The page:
Features offered by VMware:
Do you want to use VMware features such as Paravirtualized SCSI (PVSCSI), Hot Add Memory or Hot Plug vCPUs? Do you have a specific requirement for Enhanced VMXNET Networking?

Not all the distributions and versions support all these features. For example, if your database workloads are very I/O intensive, SLES is probably not a good choice.

o SLES 10 – Networking: e1000, Enhanced VMXNET and VMXNET3 are supported. A standard install will default to e1000.
– Storage: PVSCSI is NOT supported
– Hot Add: Hot Add Memory supported, Hot Plug vCPUs NOT supported
o SLES 11 – Networking: e1000, Enhanced VMXNET and VMXNET3 are supported. A standard install will default to e1000.
– Storage: PVSCSI is NOT supported
– Hot Add: Hot Add Memory supported, Hot Plug vCPUs supported
o RHEL 5.6 – Networking: e1000, Enhanced VMXNET and VMXNET3 are supported. A standard install will default to e1000.
– Storage: PVCSCI is supported. PVSCSI is NOT supported on hard disk 1 of the virtual machines.
– Hot Add: Hot Add Memory supported, Hot Plug vCPUs NOT supported
o RHEL 6.0 – Networking: e1000, VMXNEXT3 supported. Enhanced VMXNET NOT supported. A standard install will default to VMXNET3.
– Storage: PVCSCSI is supported. A standard install will default to PVCSCI.
– Hot Add: Hot Add Memory supported, Hot Plug vCPUs supported
o OL 5.6 – Networking: e1000, Enhanced VMXNET and VMXNET3 are supported. A standard install will default to e1000.
– Storage: PVCSCI is supported. PVSCSI is NOT supported on hard disk 1 of the virtual machines.
– Hot Add: Hot Add Memory supported, Hot Plug vCPUs NOT supported
o OL 6.0 – Networking: e1000, VMXNEXT3 supported. Enhanced VMXNET NOT supported. A standard install will default to VMXNET3.
– Storage: PVCSCSI is supported. A standard install will default to PVCSCI.
– Hot Add: Hot Add Memory supported, Hot Plug vCPUs supported

Note: Previously OL 5.6 was listed in VMware’s certified list as NOT supporting Hot Add memory, but this has been changed recently.

Note: On OL, the new Unbreakable Enterprise Kernel (UEK) is NOT supported under VMware. You will have issues installing the VMware Tools if you are running this kernel.

Many companies standardize on one or two operating systems for their organization to minimize support costs. When bringing virtualization into the mix, your organization should re-evaluate your operating system choices to to get the performance and features you need.

Happy Birthday and thank you to John Troyer of VMware

Among the VMware communities, I’m a bit of an outsider – I come from a career background of Oracle and am one of the few Oracle DBAs. Sure, there are a number of people who might manage Oracle databases as part of their daily responsibilities, but first and foremost Oracle is always my primary job role. I’ve been involved in various Oracle-related communities since the mid-1990s and various VMware-related communities since the mid-2000s.

When I started participating in the VMware communities, I was *amazed* at the differences in the social buzz between VMware and Oracle – VMware has more discussion, people appear more open to sharing what they know, it’s about more than just the technology itself … it’s an actual community – not just a discussion list or a forum. It’s hard to describe just how special and unique it is to find a community centered around a large corporate software technology product.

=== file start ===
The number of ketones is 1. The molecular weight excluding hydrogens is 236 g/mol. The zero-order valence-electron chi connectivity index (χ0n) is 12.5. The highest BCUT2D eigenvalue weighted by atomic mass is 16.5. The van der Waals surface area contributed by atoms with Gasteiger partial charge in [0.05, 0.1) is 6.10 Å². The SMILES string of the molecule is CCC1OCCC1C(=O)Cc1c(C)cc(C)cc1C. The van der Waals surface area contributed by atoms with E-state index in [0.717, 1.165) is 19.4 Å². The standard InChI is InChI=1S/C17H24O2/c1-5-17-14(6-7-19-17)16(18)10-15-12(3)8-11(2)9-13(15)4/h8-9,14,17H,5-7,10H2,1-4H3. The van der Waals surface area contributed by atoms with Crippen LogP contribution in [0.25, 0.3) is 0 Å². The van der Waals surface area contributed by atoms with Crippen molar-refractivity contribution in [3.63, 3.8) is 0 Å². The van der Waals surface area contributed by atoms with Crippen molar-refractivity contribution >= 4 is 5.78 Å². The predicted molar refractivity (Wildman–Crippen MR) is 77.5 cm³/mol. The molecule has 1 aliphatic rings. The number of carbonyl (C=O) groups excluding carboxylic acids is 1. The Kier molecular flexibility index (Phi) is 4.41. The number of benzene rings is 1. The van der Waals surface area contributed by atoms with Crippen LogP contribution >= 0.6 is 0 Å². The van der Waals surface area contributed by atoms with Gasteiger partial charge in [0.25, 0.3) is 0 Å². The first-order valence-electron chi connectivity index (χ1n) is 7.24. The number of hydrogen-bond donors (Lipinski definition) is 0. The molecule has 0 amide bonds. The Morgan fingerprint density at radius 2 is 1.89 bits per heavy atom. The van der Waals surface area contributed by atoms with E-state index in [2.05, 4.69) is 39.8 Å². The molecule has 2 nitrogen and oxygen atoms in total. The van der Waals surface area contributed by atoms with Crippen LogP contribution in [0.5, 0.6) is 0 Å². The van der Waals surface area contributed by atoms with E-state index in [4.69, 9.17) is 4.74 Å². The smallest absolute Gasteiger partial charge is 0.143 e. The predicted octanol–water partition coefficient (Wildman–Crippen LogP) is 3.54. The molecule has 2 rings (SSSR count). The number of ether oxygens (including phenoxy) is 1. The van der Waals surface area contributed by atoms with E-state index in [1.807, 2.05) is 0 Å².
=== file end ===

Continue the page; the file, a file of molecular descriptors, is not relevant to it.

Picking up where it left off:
So how can a smaller vendor like VMware develop and foster community so much better than a company with the resources of Oracle? The answer is many little intangible things, but one thing that stands out is a cult of personality. People who, at least for parts of the company, become the public face of a community.

For Oracle, when I think of people that are public faces of Oracle corporation, I think of Larry Ellison, Tom Kyte, and Steven Chan. Steven, especially with his outgoing and friendly attitude, does a great job of fostering sense of community, but he’s really just trying to foster communication with his external customer base and in the range of Oracle’s products, that is a very small group.

For VMware, when I think of the public faces, two come to mind. VMware’s CTO Steve Herrod and VMware’s social media strategist, John Troyer. John and his team manage to make VMware cool – from the Chewbacca cameos in VMware webex sessions with the CTO, to the lab team shirts at VMworld, to the trinkets and contests that various parts of VMware are always performing. I’m sitting here writing this on laptop with a I “heart” VMware sticker that glows from the apple logo on my MacBook Pro from Apple (another company that gets social media). I think I’ve got a wine bottle stopper from Oracle somewhere in a drawer.

Fostering these sorts of cults of personality is an art, and John Troyer is a master of that art. Many thanks to John Troyer for all he does for VMware and its communities to make them true communities. Community is an extremely hard thing to foster, and John’s skill and subtlety make it look effortless.

Today is John’s birthday so I, along with many others active in the VMware community wanted to give John some recognition for all he does. If John has made your career more fun and community focused, give @jtroyer a shout out on twitter with hashtag #vTHNX.

p.s. John, given my love of goofy costumes, my original plan was to rent a Wookie costume and have said Wookie wish you happy birthday from the Wookie home planet of Kashyyyk. Unfortunately circumstances conspired against me to prevent this from happening, but rest assured the force is strong with you 🙂

On Oracles commitment to Linux

Oracle prides itself on its strong support and commitment to Linux. On a webpage at Oracle’s site entitled Oracle’s Technical Contributions to Linux”

Oracle waxes eloquently on Oracle’s support, commitment and leadership for Linux. The paragraphs describe Oracle’s “long history of strong support and commitment to Linux, as evidenced by numerous, on-going technical contributions to the Linux community.”